Disciplinary Trends, Part 2

In a previous post, I started investigating the number of publications in Scopus as a function of specific search terms (e.g. affect). Even before getting started, I noticed something that looked like an artifact in the data. Specifically, there was a large jump in the number of publications from 1995 to 1996. I spent some time doing a little more digging and thought I’d post an update on this.

Although I could obtain search results going back well before the turn of the century, I made the decision, for this portion of investigation, to focus only on the 90’s. I obtained search results from 1990 to 2000. However, rather than retrieving the data by specific search terms, I opted to obtain the number of publications by year and journal. My rationale was that the artifact might be a function of something weird going on with some subset of journals which suddenly rapidly increased the number of articles they published.

The result of these searches was one csv file for each year. There were two data columns - one indicating the source (i.e. journal), and one indicating the number of papers from that year for that journal. Here’s what I did:

Import needed modules:

import pandas as pd
import re
import glob
import os
import matplotlib.pyplot as plt

Now, load in the files:

pathdir = os.path.dirname(os.path.abspath('__file__'))
pathdir = os.chdir('..')
files = glob.glob('data/Scopus-*.csv')
data = pd.DataFrame()
for f in files:
    yearfile = pd.read_csv(f, skiprows=7) #first 7 rows are not relevant
    year = re.search('[1-2][0-9][0-9][0-9]', f) #get the year from the filename
    yearfile['Year'] = year.group(0)
    data = pd.concat([data, yearfile])

As much as I like column names like ‘Unnamed: 1’, I think something a little less unique is in order:

data.rename(columns={'SOURCE TITLE':'Source Title', 'Unnamed: 1':'Papers'}, 

Okay, so now we’ve got something to work with. Just as a refresher, I’m looking to explain this weird jump from 1995 to 1996:

papersbyyear = data.groupby('Year')['Papers'].sum()

Unexpected jump

The first thing I thought to do was to see if perhaps there was just an increase in the number of journals. This could either be because Scopus started listing more journals in 1996, or because several journals were launched that year.

titlesbyyear = data.groupby('Year')['Source Title'].nunique()
ax.set_ylabel('Number of Journals')

Strangely flat

That’s a whole lot of nothing going on. The line is basically flat. To be totally honest, that line looks too flat to me. It seems like there should be more variation than that. Regardless, this can’t account for the jump we saw in the figure above.

The next stage was to examine how much journals changed from 1995 to 1996. Basically, I’m looking for the ratio of papers published in 1996 to papers published in 1995. The best way I know to do this is by moving some numbers around in the dataframe. The below turns it from long to wide. This will allow me to straightforwardly compute the ratio of the column for 1996 over the column for 1995:

datawide = data.groupby(['Year', 'Source Title']).Papers.sum().unstack('Year')
datawide['Change'] = datawide['1996']/datawide['1995'] 

Now to visualize these, let’s look at a histogram. Histograms are handy ways of quickly identifying if there are any obvious outliers, which is kind of what we’re doing here:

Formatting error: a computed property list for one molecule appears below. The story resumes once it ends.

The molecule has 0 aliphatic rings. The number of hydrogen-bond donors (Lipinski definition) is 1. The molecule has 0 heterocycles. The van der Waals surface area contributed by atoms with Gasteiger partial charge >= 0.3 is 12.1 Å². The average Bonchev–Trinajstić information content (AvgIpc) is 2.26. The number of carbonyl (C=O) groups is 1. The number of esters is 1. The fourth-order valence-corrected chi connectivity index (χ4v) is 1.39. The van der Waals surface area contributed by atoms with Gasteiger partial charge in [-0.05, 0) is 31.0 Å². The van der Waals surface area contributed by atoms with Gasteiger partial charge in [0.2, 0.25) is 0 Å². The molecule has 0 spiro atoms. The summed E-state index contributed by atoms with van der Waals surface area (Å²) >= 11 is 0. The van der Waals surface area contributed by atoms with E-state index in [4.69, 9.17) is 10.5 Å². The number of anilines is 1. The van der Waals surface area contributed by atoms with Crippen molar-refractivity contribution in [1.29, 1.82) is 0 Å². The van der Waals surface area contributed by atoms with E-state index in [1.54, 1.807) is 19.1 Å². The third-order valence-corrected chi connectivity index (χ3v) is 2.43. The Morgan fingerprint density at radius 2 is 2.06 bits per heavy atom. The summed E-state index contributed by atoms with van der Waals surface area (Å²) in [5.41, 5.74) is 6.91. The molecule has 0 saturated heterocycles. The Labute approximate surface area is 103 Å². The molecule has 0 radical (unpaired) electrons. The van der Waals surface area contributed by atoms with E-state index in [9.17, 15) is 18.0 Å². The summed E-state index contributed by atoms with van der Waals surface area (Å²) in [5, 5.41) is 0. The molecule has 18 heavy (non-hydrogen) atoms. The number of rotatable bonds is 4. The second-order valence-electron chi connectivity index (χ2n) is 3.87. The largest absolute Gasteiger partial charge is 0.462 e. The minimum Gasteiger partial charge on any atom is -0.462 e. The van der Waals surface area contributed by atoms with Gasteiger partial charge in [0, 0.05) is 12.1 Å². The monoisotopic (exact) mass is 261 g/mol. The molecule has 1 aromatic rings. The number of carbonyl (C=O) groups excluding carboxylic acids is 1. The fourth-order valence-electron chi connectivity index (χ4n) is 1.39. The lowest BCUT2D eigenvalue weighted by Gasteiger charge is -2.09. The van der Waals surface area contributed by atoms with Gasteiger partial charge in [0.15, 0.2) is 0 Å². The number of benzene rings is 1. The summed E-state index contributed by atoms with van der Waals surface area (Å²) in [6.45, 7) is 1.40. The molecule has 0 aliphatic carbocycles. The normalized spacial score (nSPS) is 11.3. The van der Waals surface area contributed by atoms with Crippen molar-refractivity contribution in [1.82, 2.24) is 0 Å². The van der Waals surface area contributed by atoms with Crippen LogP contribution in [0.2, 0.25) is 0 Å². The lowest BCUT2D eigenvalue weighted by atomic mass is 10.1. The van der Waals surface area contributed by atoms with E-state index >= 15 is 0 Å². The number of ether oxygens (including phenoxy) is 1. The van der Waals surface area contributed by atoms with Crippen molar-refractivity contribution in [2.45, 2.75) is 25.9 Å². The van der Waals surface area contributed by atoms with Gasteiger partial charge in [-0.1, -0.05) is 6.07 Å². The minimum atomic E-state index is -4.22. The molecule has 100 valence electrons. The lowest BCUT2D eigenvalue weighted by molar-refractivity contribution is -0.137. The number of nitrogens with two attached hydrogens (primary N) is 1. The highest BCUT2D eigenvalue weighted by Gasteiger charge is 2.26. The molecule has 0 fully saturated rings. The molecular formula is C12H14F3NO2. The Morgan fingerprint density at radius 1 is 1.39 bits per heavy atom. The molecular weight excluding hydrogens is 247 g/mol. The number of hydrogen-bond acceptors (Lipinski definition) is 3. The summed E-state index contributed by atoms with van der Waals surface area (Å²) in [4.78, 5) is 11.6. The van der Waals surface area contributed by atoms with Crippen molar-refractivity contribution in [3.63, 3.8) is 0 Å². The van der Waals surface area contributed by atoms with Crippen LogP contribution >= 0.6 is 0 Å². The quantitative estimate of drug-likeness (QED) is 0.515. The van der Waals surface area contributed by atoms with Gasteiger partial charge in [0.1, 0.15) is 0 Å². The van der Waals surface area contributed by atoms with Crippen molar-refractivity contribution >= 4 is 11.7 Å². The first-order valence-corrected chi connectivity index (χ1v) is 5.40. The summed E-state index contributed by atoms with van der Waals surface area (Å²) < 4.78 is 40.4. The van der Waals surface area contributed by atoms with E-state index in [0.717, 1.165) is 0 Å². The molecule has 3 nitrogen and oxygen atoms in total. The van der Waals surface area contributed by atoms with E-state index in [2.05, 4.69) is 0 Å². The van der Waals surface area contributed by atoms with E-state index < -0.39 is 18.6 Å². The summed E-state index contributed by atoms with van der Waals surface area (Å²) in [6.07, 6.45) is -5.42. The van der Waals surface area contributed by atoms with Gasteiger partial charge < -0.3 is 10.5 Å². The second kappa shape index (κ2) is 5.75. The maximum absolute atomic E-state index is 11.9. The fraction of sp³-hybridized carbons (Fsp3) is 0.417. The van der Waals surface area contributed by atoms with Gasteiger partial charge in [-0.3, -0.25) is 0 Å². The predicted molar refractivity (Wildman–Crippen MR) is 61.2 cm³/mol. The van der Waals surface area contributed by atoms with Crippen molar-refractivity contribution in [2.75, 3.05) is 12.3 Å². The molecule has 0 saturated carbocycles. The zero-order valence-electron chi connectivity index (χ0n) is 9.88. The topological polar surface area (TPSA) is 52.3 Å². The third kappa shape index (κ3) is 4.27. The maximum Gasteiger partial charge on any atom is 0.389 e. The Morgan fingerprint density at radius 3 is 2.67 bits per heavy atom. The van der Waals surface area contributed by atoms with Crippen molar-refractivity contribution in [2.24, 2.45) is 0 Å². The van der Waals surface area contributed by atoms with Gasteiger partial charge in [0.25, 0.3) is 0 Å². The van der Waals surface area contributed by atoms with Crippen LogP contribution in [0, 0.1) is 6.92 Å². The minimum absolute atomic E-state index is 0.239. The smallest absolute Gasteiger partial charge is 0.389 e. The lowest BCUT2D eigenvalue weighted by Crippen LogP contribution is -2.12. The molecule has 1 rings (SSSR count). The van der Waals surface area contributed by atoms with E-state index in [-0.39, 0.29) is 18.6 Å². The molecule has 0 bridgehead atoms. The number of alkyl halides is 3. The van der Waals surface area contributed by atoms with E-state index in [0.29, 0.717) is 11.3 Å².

datawide['Source Title'] = datawide.index
data_long = pd.melt(datawide, id_vars=['Source Title', 'Change'])
plt.hist(data_long['Change'].dropna(), 35)


There’s one which exhibits a pretty big jump, and then a handful of others which also are increasing by more than a factor of 2. I’m going to look at just these “big movers”.

movers = data_long[data_long['Change'] > 2] #select the big movers
moversyearindex = movers.pivot(index='Year', columns='Source Title', 
                      values='value') #give each Journal its own column
#This is to make sure the plots appear in order from highest to lowest change
movers = movers[['Source Title', 'Change']]
movers = movers.drop_duplicates()
cols=movers['Source Title'].tolist()
moversyearindex = moversyearindex[cols]

Now plot each of these “big movers”. I tried to do the following with a loop, but it kept spitting out an error after only printing one plot (TypeError: 'instancemethod' object has no attribute '__getitem__'). What’s going on here is that I’ve made subplots for each of the journals (which each have their own column in the moversyearindex dataframe). After plotting each column, I then give each subplot it’s own title (e.g. axes[0].set_title(moversyearindex.columns.values[0])). There’s also a line to reduce the number of ticks on the y axis, as well as a line to clean up the layout (plt.tight_layout()).

fig, axes = plt.subplots(nrows=8, ncols=1, figsize=(8, 10), sharex=True, 

Big changers

These are sorted from largest to smallest change. Where the lines don’t exist are years for which there are no data. Brain and Language is obviously the biggest changer. I went to the journal’s website to see if the numbers here roughly corresponded to what I could find there.

They didn’t. I was able to find 74 for 1995 and 112 for 1996. Nowhere near the 65 and 254, respectively, listed here.

At this point, I feel like this dataset is not really worth exploring. There’s got to be a better way to access academic article listings. Even so, it’s a bit worrying that the results given by Scopus appear to be pretty unreliable. This, I guess, is exhibit A for why one shouldn’t just rely on any solitairy search tool.

I’d still like to answer my original question, but until I find a more reliable data source, I think it’s going to have to be postponed.

Written on December 5, 2014
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